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The Overlord June 13 2012 07:11 AM

The Romulan Senate
 
Are members of the Romulan Senate elected or appointed by the Praetor? Does the Romulan Senate have any real power in Romulan society or does all the political power lay with the Praetor?

The Wormhole June 13 2012 01:13 PM

Re: The Romulan Senate
 
How did it work in Rome? Since Romulans are basically space Romans, their governments are likely identical.

Sci June 13 2012 03:14 PM

Re: The Romulan Senate
 
It has never been canonically established whether Romulan Senators are elected, appointed, or hereditary. However, we do know that Senator Pardek represented the "Krocton Segment" and was considered a "man of the people," so apparently public opinion can influence a Senator's power. We don't know if the "Krocton Segment" was a geographic location or some sort of ideological faction, or what.

We know from DS9's "Inter Arma Enim Silent Leges" that the Senate determines membership in the Continuing Committee, and the Continuing Committee determines the Praetor.

The recent novel Typhon Pact: Rough Beasts of Empire by David R. George III, however, establishes that the Romulan Senate is comprised of representatives of the one hundred wealthiest and most powerful Romulan clans -- making it fairly clear that the Romulan Senate is, in essence, a sort of House of Lords, comprised of the Romulan aristocracy. Each is appointed by the clan from which he or she comes, on the basis of the consensus of that clan's members and leaders.

Earlier novels, including Vulcan's Heart, established that the Romulan Emperor remains the subject of an imperial cult, but that the Emperor is a mostly ceremonial position -- though particularly venerated Emperors sometimes compete with the sitting Praetor for power. Think of it as being akin to the way a British Monarch would sometimes compete with or exercise power alongside a Prime Minister back in the 1700s and 1800s. However, later stories, including the short story "Blood Sacrifice" from 2004's Tales of the Dominion War, establish that the sitting Romulan Emperor was assassinated in 2374, shortly before the Romulan Star Empire entered the war against the Dominion, and that as of 2383 (Typhon Pact: Plagues of Night), the Throne remains vacant.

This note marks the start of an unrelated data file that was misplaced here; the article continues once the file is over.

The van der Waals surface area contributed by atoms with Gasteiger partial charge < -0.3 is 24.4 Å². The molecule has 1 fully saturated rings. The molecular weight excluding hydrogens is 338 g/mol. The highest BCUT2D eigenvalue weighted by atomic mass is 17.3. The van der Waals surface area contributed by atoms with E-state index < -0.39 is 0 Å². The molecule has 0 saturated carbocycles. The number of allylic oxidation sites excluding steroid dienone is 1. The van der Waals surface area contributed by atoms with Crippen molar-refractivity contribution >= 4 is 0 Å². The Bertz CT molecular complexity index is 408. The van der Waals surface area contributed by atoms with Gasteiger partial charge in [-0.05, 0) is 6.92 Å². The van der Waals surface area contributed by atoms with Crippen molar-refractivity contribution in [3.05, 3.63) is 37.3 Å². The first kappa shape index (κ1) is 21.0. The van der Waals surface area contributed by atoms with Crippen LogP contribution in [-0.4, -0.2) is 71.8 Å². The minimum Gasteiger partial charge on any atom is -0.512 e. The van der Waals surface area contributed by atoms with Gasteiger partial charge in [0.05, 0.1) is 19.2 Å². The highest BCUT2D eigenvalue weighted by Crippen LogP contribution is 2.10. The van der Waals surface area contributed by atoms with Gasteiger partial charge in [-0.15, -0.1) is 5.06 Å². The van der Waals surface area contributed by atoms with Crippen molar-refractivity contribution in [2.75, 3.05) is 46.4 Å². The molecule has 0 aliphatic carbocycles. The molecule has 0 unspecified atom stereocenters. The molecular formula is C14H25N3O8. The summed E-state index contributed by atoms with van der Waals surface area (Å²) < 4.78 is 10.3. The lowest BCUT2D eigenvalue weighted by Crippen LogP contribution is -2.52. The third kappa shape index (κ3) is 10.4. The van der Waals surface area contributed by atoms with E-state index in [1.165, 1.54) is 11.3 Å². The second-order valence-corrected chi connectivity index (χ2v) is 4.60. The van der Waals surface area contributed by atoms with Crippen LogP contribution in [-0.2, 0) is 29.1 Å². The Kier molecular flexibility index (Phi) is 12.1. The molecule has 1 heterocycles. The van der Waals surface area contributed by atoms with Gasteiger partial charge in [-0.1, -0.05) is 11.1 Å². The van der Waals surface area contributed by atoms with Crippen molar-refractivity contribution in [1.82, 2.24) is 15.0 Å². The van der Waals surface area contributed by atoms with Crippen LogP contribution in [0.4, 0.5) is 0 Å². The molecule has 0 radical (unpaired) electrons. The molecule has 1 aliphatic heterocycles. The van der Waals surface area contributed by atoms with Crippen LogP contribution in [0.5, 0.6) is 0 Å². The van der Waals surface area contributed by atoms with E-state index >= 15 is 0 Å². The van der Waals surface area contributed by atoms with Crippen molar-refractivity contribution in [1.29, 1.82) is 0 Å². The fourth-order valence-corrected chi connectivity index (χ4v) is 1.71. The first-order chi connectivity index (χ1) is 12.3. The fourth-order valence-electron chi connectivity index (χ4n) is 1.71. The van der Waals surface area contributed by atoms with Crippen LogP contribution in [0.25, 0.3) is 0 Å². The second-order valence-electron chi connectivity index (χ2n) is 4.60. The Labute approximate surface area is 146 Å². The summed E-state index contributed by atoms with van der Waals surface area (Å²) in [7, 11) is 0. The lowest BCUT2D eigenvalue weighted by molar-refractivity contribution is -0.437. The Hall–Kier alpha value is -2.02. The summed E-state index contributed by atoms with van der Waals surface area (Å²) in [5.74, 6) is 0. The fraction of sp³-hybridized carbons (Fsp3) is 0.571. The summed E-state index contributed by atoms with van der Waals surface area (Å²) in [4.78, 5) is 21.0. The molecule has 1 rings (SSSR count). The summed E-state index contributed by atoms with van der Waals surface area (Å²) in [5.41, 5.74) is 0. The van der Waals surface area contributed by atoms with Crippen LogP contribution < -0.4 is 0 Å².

Anwar June 14 2012 05:05 PM

Re: The Romulan Senate
 
Perhaps it's just like in Ancient Rome? Some of the Senators are genuinely elected politicians from the population, and others are "Nobility" who more or less inherit their positions. Romulan "Nobles" would probably be direct descendants of any Vulcan higher-ups who were exiled or command staff of the original colony ships.

The Overlord June 15 2012 07:05 AM

Re: The Romulan Senate
 
Quote:

Anwar wrote: (Post 6496909)
Perhaps it's just like in Ancient Rome? Some of the Senators are genuinely elected politicians from the population, and others are "Nobility" who more or less inherit their positions. Romulan "Nobles" would probably be direct descendants of any Vulcan higher-ups who were exiled or command staff of the original colony ships.

It seems like the similarities between Romans and Romulans are not very well developed though. The Roman Empire was not xenophobic, they would often make people they conquered citizens and would try to improve infrastructure of areas they conquered. The Romulans seem to have no desires to do those things. Plus Romulan society seems more set up more like a modern totalitarian state, rather then the old autocratic state Rome used to be. I don't the Roman Empire had a secret police unit, for example, that is a more modern invention.

That's why Romulan society comes off as contradictory, they have a seemly totalitarian state, yet it has an seemly elected legislative body.

Quote:

The Wormhole wrote: (Post 6490882)
How did it work in Rome? Since Romulans are basically space Romans, their governments are likely identical.

The Roman Senate lasted over a thousand years, how much power it wielded depended on which era of Roman history you want to refer to. Calling the Romulans "Space Romans" doesn't help define them very much, because there are different eras of Roman history and their society is very different during these different eras.


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